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The Public Sector and Visual Privacy

The public sector is arguably one of the market sectors that most closely appreciates the need for visual privacy as part of overall security strategies and is acting accordingly.   Given how easy it is to overlook information on people’s screens – whether in the office or working on the move – this is welcome news for public sector employees and the UK’s citizens.

Take for example the Cabinet Office’s Security Policy Framework (SPF), which encompasses the requirements to protect UK government workers, information, infrastructure and assets.  When the SPF was updated in 2014, a section of physical security was included.  Significantly, the SPF recognises the need for a multi-layer approach to security:

‘Organisations will layer their security, including: screening or otherwise controlling access.’

This approach is in tune with other government bodies, who similarly are realising that security is multi-faceted and needs to cover physical security, including visual privacy.  For instance, the Department for Work and Pensions has previously stated:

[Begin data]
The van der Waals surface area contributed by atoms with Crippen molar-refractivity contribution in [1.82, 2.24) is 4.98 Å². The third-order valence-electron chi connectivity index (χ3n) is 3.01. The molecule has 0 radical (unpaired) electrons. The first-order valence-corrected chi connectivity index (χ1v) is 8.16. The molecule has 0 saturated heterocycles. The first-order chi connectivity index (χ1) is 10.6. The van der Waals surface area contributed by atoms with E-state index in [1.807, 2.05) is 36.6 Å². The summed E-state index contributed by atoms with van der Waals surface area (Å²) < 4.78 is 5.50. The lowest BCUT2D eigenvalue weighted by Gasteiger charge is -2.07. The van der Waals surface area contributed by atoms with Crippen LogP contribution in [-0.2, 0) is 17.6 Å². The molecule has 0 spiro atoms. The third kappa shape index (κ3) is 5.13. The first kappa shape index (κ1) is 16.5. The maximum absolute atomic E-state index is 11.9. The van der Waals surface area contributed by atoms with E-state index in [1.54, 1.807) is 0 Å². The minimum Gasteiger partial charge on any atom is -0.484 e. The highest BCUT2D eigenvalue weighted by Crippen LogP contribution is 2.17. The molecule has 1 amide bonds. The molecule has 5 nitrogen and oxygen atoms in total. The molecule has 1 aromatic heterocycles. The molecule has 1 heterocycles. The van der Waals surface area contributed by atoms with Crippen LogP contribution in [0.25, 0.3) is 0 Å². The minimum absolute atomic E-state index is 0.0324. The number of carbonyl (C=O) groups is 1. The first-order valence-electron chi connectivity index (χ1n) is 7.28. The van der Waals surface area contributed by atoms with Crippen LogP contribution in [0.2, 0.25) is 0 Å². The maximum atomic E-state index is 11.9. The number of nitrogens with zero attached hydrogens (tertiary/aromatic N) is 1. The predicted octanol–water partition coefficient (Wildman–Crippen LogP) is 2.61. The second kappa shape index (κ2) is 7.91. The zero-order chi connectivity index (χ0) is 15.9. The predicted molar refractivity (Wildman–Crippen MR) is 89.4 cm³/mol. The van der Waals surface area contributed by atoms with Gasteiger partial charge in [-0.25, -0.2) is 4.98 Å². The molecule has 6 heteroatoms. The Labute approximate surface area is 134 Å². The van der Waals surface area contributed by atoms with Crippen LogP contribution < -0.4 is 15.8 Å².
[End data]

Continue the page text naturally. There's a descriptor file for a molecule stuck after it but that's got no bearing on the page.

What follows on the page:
“where risk assessments indicate that additional steps are required, these will include a range of measures, including for example, the use of privacy filters for portable computers, and restricting employee use of personal phones, during working time”.

The Foreign and Commonwealth Office is even more explicit and actually cites the use of privacy filters:

“If staff need to work remotely and view information that is sensitive, they must ensure that they cannot be overlooked. ‘Privacy screen panels’ are available to mitigate the risk of ‘shoulder surfing’. The need to ensure visual data security is considered as part of any office accommodation moves.”

A more rigorous approach to visual security has spread beyond central government.  In the education sector, compliance to the JCQ guidelines oblige schools and sixth form colleges to ensure candidate privacy during e-assessment (in other words ensuring that each candidate’s workstation is candidates’ workstations are not visible to anyone during exams).  Privacy filters are one of the simplest ways to ensure JCQ adherence, without the need to increase the space between desks, or create temporary barriers.  They are also a relatively low-cost, rapid and simple investment.

Of course, prevention of data breaches and leaks can take many forms, but since this is one area of security protection that is relatively simple to implement, visual privacy is rightly being given increased attention within the public sector.

For more information on how 3M Privacy Filters combat the threat of visual hacking while working in high traffic areas, or to request a sample please visit our website.

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